The Xiong’ershan terrane located on the southern margin of the NCC is a part of the continental thrust fold belt of the Qinling orogenic belt. The area is bounded by the Machaoying fault to the south and the Luoning fault to the north.

This area has undergone long-term evolution under different tectonic regimes (Table 1) [53]. Based on significant Varieties in Zircon Hf isotopes and whole-rock εNd(t) values, the rocks in this region are mainly composed of 2.318–2.305 Ma TTG gneiss. In addition, the protolith of gneiss is formed by the combination of preexisting continental crust and juvenile materials, which are formed by the varied mixing of older continental crust with juvenile elements in an Andean-type continental arc or island arc setting [3, 43]. Wang et al. [6] suggested Paleoproterozoic oceanic slab subduction in the TNCO of Xiong’ershan area. Amphibolite and granite exposed in this area, including TTG gneisses and high potassic calc-alkaline granites, have been studied by Huang et al. [23, 43], who reported ages of ca. 2.3 and 2.19–2.07 Ga for the meta-basaltic rocks and intermediate-felsic rocks [23, 43, 46]. Huang et al. [23, 43] obtained magmatic ages of 2.2–2.0 Ga from potassic gneisses in Ganshugou and ages of 2169 ± 6 and 2188 ± 26 Ma for tonalite gneiss from Ganshugou and Longmendian in the Xiong’ershan area. The granite intrusions of 2.19–2.07 Ga were identified in the Taihua Complex in the Xiong’ershan area, whose emplacement age is consistent with the extensive magmatic and thermal event of 2.2–2.1 Ga in the NCC [54]. Chen et al. [45] analyzed the Secondary Ion Mass Spectrometry (SIMS) zircon U-Pb ages of the garnet felsic gneisses found in the eastern part of the Xiong’ershan area which yielded ages of 2177 ± 22 Ma. Based on the metamorphic mineral assemblages, two magmatic events (2.32, 2.33, and 2.18 Ga) were identified [46].

In this study, magmatic suites in the Xiong’ershan area have peak ages of ca. 2.160 and 2.310 Ma (Figure 2(a)). We obtained ages of 2.147 ± 13 to 2.336 ± 10, 2.168 ± 15 to 2.334 ± 10, 2.316 ± 16 to 2.336 ± 13, and 2.163 ± 12 to 2.318 ± 3 Ma for basic rocks, diorite, TTG gneiss, and potassic granite, respectively (Table 1, Figure 2(b)). The crystallization ages of basic rocks, diorites, and potassic granites are similar and formed after the TTGs [3, 6, 44-46, 48, 55-57] (Table 1, Figure 2(b)).

The aim of this study is to investigate the rock assemblages dated at 2.35–2.29 Ga in the Xiong’ershan area for understanding the global TML including meta-basaltic rocks, meta-andesite, TTG, and potassium-rich granitic rocks (Figures 3 and 4). Six representative calc-alkaline meta-basaltic rock samples were collected from the Xiaonangou area, as well as two drill core samples obtained in Huanggou area of Luoning City (Figures 3 and 4). The lithology of the rocks is primarily composed of plagioclase amphibolite and biotite plagioclase amphibolite, with mafic enclaves such as plagioclase amphibolite of varying dimensions observed in these rocks. Potassic granite veins are also commonly observed, which are similar to those found in early Paleoproterozoic meta-andesite or potassium-rich granitic rocks intruded by undeformed quartz veins or potassic granite veins (Figure 4(a) and (b)). Furthermore, anatectic felsic veins have developed in the metamorphosed igneous rocks in some areas, which are parallel to the gneissic foliation in strong strain areas (Figure 4(a) and (b)). The TTG gneisses in the Xiaonangou area display gentle wavy and lenticular shapes and are distributed along the strike (Figure 4(a) and (c)).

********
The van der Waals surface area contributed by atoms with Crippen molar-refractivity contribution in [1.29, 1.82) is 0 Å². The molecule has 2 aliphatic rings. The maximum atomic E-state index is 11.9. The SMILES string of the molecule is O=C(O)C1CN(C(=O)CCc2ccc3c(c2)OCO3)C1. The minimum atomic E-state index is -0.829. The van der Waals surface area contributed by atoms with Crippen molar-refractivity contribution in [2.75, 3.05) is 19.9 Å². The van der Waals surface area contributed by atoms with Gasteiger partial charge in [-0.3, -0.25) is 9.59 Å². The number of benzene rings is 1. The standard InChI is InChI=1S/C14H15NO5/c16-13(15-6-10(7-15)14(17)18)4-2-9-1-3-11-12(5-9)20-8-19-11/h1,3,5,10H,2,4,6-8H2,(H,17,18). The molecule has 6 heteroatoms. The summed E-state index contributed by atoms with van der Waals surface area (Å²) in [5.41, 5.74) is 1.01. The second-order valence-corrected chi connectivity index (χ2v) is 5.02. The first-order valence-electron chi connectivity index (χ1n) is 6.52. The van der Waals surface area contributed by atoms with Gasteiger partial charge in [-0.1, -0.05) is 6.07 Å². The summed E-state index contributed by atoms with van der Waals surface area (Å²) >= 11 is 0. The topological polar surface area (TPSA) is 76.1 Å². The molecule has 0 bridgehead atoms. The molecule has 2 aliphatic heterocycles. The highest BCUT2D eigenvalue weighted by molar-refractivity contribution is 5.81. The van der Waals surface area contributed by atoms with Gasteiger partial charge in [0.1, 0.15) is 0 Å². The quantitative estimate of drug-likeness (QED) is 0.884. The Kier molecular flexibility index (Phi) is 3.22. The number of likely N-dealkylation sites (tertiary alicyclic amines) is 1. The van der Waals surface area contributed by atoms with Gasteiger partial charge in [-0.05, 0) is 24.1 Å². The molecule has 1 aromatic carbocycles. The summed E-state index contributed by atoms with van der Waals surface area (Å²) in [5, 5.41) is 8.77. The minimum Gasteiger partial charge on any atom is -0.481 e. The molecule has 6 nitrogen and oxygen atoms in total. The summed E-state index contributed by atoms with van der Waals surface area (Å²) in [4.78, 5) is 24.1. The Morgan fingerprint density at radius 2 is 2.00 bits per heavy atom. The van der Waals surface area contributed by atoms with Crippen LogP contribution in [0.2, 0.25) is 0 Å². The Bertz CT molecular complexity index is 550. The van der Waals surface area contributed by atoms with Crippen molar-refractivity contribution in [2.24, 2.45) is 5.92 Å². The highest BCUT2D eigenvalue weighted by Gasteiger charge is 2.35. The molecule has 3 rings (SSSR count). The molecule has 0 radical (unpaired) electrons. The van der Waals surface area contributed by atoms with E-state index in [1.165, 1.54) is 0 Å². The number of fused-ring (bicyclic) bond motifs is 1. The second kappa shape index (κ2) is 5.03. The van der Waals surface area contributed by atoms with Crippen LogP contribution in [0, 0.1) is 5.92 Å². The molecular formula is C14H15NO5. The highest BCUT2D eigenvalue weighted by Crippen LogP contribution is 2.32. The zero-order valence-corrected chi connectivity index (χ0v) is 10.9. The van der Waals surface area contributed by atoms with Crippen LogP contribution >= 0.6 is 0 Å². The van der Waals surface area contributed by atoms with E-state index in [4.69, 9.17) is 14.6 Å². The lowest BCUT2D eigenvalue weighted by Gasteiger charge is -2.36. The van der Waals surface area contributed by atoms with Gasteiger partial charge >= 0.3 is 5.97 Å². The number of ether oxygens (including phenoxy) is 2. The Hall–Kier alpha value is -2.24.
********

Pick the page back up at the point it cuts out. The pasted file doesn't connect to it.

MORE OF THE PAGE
The drill core samples contained granodiorite and monzogranite, which exhibit an unconformable contact relationship from Huanggou area (Figure 4(g)). There are some small granite porphyry bodies, mostly elliptical in distribution (Figure 4(h) and (i)). The granodiorite shows porphyritic nature with megacrysts of K-feldspar (Figure 4(i)).

Meta-basaltic rocks from Xiaonangou are medium- to coarse-grained with massive gneissic structure including amphibole (45%–55%) and plagioclase (42%–50%; Figure 4(d)), whereas the samples in the Huanggou area contain a small amount of biotite (Figure 4(j)). Zircon, epidote, and opaque minerals are present as accessory minerals. The meta-andesite is composed of phenocrysts and matrix. The phenocrysts are composed of plagioclase that is weakly oriented and interwoven with a volcanic matrix with a grain size of 0.1–0.3 mm (Figure 4(e)). The TTG gneisses vary from medium- to coarse-grained textures. Those with coarse characteristics consist of plagioclase (60%–65%), quartz (25%–30%), and biotite (5%–10%; Figure 4(f)), whereas the more leucocratic varieties are mainly composed of plagioclase (52%–60%) and quartz (25%–32%), with less volume of biotite (8%–10%). Accessory minerals in the TTG gneisses are zircon, apatite, and opaque oxide minerals.